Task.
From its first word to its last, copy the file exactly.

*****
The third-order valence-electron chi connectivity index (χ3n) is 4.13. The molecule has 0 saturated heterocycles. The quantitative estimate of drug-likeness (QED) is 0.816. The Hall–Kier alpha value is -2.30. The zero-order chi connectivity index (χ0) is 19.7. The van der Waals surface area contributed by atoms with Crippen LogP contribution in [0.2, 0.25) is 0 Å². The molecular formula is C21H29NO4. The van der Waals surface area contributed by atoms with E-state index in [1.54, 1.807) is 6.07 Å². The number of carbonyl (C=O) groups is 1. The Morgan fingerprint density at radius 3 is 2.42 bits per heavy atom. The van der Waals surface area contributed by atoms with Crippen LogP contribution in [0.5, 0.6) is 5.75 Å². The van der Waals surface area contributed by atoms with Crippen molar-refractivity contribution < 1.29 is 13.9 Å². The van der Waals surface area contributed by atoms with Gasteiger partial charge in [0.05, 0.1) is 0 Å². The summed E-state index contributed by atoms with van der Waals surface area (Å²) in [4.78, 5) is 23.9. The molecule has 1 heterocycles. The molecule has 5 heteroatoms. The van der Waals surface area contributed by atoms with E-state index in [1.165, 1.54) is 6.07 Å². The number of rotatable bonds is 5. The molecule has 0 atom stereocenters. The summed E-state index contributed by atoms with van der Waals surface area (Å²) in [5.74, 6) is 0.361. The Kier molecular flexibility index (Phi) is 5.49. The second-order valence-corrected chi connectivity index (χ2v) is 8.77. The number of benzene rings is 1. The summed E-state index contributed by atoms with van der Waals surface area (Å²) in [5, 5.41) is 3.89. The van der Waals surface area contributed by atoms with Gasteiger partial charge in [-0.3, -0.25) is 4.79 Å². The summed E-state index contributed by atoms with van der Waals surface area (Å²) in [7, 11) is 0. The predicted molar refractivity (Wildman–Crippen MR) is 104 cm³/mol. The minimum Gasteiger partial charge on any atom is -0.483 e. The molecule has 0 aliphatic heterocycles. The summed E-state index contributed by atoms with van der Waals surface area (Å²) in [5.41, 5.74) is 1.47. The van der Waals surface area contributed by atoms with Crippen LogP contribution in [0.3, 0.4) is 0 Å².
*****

The third-order valence-electron chi connectivity index (χ3n) is 4.13. The molecule has 0 saturated heterocycles. The quantitative estimate of drug-likeness (QED) is 0.816. The Hall–Kier alpha value is -2.30. The zero-order chi connectivity index (χ0) is 19.7. The van der Waals surface area contributed by atoms with Crippen LogP contribution in [0.2, 0.25) is 0 Å². The molecular formula is C21H29NO4. The van der Waals surface area contributed by atoms with E-state index in [1.54, 1.807) is 6.07 Å². The number of carbonyl (C=O) groups is 1. The Morgan fingerprint density at radius 3 is 2.42 bits per heavy atom. The van der Waals surface area contributed by atoms with Crippen LogP contribution in [0.5, 0.6) is 5.75 Å². The van der Waals surface area contributed by atoms with Crippen molar-refractivity contribution < 1.29 is 13.9 Å². The van der Waals surface area contributed by atoms with Gasteiger partial charge in [0.05, 0.1) is 0 Å². The summed E-state index contributed by atoms with van der Waals surface area (Å²) in [4.78, 5) is 23.9. The molecule has 1 heterocycles. The molecule has 5 heteroatoms. The van der Waals surface area contributed by atoms with E-state index in [1.165, 1.54) is 6.07 Å². The number of rotatable bonds is 5. The molecule has 0 atom stereocenters. The summed E-state index contributed by atoms with van der Waals surface area (Å²) in [5.74, 6) is 0.361. The Kier molecular flexibility index (Phi) is 5.49. The second-order valence-corrected chi connectivity index (χ2v) is 8.77. The number of benzene rings is 1. The summed E-state index contributed by atoms with van der Waals surface area (Å²) in [5, 5.41) is 3.89. The van der Waals surface area contributed by atoms with Gasteiger partial charge in [-0.3, -0.25) is 4.79 Å². The summed E-state index contributed by atoms with van der Waals surface area (Å²) in [7, 11) is 0. The predicted molar refractivity (Wildman–Crippen MR) is 104 cm³/mol. The minimum Gasteiger partial charge on any atom is -0.483 e. The molecule has 0 aliphatic heterocycles. The summed E-state index contributed by atoms with van der Waals surface area (Å²) in [5.41, 5.74) is 1.47. The van der Waals surface area contributed by atoms with Crippen LogP contribution in [0.3, 0.4) is 0 Å².